Chicago parents woke up to a surprise this morning, and it wasn't a snow day. Nearly three quarters (73 percent) of the 22,000-member Chicago Public Schools (CPS) teachers' union voted Tuesday night to cancel in-person classes and resume virtual learning out of fear. The school district doesn't have authority to reinstitute virtual learning, explained CPS CEO Pedro Martinez; only the governor can do so. Therefore, he announced that if teachers refuse to work on Wednesday, he "will have to cancel classes" altogether, but other school facilities would remain open. A student could eat lunch in the cafeteria, but not learn arithmetic in the classroom. So parents had to go to work, but their kids couldn't go to school, and they apparently received overnight notice to procure emergency childcare.
The union vote sets up an entirely avoidable showdown between teachers and local officials. The teachers' union rebuffed Chicago's Democratic Mayor Lori Lightfoot's offer to negotiate, although striking teachers would be placed on no-pay status. They chose instead to demand schools meet a laundry list of new health and safety requirements, on top of those they made when they refused to return to in-person teaching in December 2020. Lightfoot, who imposed her own crazy mandates on Chicagoans during the first wave of COVID, accused teachers of "politicizing the pandemic." She exclaimed, "there is no basis in the data, the science or common sense for us to shut an entire system down when we can surgically do this at a school level."
Do you remember, only months ago, when making such evidence-based arguments against shutdowns earned conservatives ridicule and censorship? Yet a year of harm done to children now places the question beyond argument. "It's better for our students to have them in class," agreed Illinois's Democratic Governor J.B. Pritzker. Even former Planned Parenthood CEO Leana Wen urged, "We need all schools to be in-person, now." The consensus against school closures is international. So overwhelming is the pressure to reopen schools that even the Chicago teachers' union was forced to pay it lip service. "Educators of this city want to be in buildings with their students," they intoned.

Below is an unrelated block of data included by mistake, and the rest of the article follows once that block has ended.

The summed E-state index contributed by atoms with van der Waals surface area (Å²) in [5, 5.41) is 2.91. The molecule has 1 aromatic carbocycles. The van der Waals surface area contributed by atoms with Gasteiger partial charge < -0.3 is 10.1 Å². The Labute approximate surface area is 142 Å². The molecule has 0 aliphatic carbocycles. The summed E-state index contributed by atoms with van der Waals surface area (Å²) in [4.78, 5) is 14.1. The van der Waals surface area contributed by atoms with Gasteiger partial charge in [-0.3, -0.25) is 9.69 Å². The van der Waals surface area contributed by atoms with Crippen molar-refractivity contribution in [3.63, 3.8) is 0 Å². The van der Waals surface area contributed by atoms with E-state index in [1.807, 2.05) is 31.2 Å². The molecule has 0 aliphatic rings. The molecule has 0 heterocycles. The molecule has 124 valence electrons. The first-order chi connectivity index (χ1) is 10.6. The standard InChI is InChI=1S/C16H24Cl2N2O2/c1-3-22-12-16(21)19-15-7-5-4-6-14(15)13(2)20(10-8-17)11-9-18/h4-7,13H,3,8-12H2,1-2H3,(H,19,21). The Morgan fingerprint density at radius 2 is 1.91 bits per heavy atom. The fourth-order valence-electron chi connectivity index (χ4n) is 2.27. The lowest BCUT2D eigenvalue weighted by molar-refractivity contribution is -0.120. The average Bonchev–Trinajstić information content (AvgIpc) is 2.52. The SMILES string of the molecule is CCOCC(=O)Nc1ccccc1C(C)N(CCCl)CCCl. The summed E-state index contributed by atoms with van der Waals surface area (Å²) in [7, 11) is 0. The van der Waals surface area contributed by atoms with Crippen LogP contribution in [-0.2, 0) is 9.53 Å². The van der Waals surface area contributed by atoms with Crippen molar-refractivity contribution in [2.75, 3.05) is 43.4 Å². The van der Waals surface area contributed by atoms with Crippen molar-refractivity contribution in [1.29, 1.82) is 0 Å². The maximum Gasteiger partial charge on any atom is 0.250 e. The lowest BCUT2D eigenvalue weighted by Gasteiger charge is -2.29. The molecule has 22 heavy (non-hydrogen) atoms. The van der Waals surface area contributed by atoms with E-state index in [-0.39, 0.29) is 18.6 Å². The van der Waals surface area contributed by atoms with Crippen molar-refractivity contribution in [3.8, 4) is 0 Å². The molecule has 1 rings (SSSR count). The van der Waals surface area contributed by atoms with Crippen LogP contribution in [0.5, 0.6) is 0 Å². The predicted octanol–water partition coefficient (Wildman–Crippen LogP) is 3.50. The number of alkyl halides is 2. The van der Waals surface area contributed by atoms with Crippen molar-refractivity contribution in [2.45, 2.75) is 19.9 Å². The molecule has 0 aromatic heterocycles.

So why can't Chicago's teachers get with the program? If they really want to be with their students, why are they fighting so hard to stay at home? How come everyone else has to go back to work except them? America gave teachers a priority spot in line to get the vaccine because we recognized how critical it is to have kids educated in person. Now, many children are also vaccinated (although the clinical data showing children even need the vaccine is still lacking). It's almost as if the teachers don't believe the vaccine works. You would at least expect them to assist parents in following President Biden's advice yesterday, "surround your kids with people who are vaccinated" -- that would be them. Yet they stubbornly -- one might even say selfishly -- refuse to give children the in-person instruction they so desperately need.
Teachers and their unions think they are leveraging their clout in the demands they are making, but in reality, they are communicating that they are non-essential, to which I would agree. Hopefully, this will once again motivate parents to consider better and more reliable options for their children than the indoctrination of government schools.